Political Literacy through English Lexic, Institutions and Models. Romania in the Second Hald of the 19th Century Cover Image

Alfabetizare politică prin lexic, instituții și modele teoretice englezești: România în a doua jumătate a secolului al XIX-lea
Political Literacy through English Lexic, Institutions and Models. Romania in the Second Hald of the 19th Century

Author(s): Roxana Patraș
Subject(s): Political Philosophy, Lexis
Published by: Editura Institutul European
Keywords: political literacy;Romanian oratory;English lexic;Anglo-Saxon cultural model;19th century;

Summary/Abstract: The present article endeavours to explore the political terminology of Anglo-Saxon origin, as well as to emphasize the influence of the Anglo-American political model through the analysis of some speeches delivered in various political contexts by the most appreciated Romanian orators of the 19th century. The assumption that, besides the interactions with French and German models, a third influence (the English, the British or the American) may be taken into consideration has been already suggested by several historians’ research. However, our hypothesis is that the Anglo-Saxon model can be emphasized not only in the “archives” of immediate economic or diplomatic interests, but as a cultural „mediator” between the French culture’s “modelling influence” and the German culture’s “catalytic influence” (according to Lucian Blaga’s theories). The relationship between the beginning of the Romanian political civilization (the stage of political literacy) and the Anglo-Saxon tradition shall be inquired from three perspectives: 1. As a step-by-step evolution; 2. As an ideal standard of political civilization; 3. As a mediation formula between opposite realities and principles (absolutism – democracy/ constitutional monarchy; centralisation – local autonomy/ federalism etc.). In the first part of the article, I propose a list of English words that are imported in the Romanian language of the 19th century and are put into circulation by the speeches delivered in the Romanian Parliament. In complementarity with the lexicographic analysis, I will emphasize the fragments where works by Edmund Burke, Benjamin Disraeli, William Ewart Gladstone, Thomas Babington Macauley, Thomas Hare, James Stuart Mill, Henry Wheaton and others are mentioned by the Romanian orators, and follow the track of their dissemination through either English originals or Romanian/ French translations.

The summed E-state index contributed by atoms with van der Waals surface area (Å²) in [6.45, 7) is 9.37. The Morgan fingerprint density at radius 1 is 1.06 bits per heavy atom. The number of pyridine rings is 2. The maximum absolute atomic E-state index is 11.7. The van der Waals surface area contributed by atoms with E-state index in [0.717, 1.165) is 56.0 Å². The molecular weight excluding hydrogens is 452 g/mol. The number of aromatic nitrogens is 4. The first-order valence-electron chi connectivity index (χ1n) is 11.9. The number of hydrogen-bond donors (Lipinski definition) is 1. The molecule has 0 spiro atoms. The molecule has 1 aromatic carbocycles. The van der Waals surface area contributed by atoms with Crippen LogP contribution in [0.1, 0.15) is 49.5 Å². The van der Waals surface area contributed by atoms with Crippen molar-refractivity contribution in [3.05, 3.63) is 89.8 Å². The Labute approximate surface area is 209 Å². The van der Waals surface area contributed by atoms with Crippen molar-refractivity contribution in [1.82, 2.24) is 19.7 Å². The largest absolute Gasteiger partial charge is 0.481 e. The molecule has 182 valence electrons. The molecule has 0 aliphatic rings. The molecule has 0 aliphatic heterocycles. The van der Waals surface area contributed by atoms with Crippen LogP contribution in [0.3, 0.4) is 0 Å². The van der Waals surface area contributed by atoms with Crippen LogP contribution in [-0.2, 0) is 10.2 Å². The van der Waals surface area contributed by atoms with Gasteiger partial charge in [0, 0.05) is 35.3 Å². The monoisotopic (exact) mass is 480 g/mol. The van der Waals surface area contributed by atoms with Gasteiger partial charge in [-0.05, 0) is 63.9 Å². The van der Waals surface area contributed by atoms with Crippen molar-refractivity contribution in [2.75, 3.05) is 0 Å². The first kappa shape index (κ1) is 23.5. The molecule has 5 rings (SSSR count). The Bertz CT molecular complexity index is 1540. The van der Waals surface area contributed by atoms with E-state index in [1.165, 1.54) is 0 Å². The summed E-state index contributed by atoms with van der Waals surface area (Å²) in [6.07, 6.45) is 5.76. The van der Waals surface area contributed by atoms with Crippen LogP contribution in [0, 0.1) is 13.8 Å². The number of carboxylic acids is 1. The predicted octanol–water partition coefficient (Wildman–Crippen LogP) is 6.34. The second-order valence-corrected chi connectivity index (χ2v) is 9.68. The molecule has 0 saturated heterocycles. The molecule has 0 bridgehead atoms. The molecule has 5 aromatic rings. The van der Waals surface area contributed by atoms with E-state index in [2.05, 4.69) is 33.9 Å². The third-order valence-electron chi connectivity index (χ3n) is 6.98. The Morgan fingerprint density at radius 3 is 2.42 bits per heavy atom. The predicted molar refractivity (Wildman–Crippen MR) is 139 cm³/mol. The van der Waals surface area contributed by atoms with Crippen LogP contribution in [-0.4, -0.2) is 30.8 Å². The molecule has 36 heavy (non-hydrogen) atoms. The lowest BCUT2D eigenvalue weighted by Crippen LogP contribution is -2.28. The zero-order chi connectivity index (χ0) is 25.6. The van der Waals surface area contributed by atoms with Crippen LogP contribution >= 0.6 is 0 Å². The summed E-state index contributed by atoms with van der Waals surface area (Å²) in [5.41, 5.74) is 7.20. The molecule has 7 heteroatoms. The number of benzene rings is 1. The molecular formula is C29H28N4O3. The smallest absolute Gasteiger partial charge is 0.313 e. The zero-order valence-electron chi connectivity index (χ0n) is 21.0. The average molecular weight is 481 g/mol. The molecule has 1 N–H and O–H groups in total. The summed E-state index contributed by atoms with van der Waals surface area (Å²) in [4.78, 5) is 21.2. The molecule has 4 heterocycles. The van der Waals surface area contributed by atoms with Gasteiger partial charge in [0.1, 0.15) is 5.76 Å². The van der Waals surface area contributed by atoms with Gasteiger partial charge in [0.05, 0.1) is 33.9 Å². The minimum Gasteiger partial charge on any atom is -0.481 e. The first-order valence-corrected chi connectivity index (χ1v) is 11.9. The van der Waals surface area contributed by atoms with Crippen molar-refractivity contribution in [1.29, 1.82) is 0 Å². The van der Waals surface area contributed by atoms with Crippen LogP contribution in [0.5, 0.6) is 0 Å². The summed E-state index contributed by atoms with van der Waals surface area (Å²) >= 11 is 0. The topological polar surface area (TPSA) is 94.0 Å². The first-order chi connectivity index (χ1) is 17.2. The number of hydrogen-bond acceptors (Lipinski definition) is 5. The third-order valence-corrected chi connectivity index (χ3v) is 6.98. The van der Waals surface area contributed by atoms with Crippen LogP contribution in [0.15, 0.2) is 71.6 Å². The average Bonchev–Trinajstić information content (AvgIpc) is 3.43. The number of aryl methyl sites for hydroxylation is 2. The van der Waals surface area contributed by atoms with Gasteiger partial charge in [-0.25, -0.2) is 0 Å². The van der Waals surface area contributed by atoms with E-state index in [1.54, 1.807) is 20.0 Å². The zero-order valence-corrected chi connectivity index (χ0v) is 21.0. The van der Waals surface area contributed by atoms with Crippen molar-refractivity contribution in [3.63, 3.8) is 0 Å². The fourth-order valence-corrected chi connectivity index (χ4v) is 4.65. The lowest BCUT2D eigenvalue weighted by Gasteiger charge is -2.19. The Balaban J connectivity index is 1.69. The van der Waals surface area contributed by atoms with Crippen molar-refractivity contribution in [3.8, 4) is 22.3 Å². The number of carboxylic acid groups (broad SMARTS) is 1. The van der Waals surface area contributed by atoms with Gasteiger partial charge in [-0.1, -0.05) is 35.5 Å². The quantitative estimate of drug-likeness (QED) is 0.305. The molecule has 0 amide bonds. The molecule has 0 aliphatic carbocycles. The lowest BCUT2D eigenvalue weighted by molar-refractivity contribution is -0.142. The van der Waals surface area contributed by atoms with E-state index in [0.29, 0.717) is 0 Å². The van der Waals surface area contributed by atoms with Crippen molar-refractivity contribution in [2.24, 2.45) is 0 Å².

• Issue Year: III/2015
  • Issue No: 10
  • Page Range: 251-265
  • Page Count: 15
  • Language: Romanian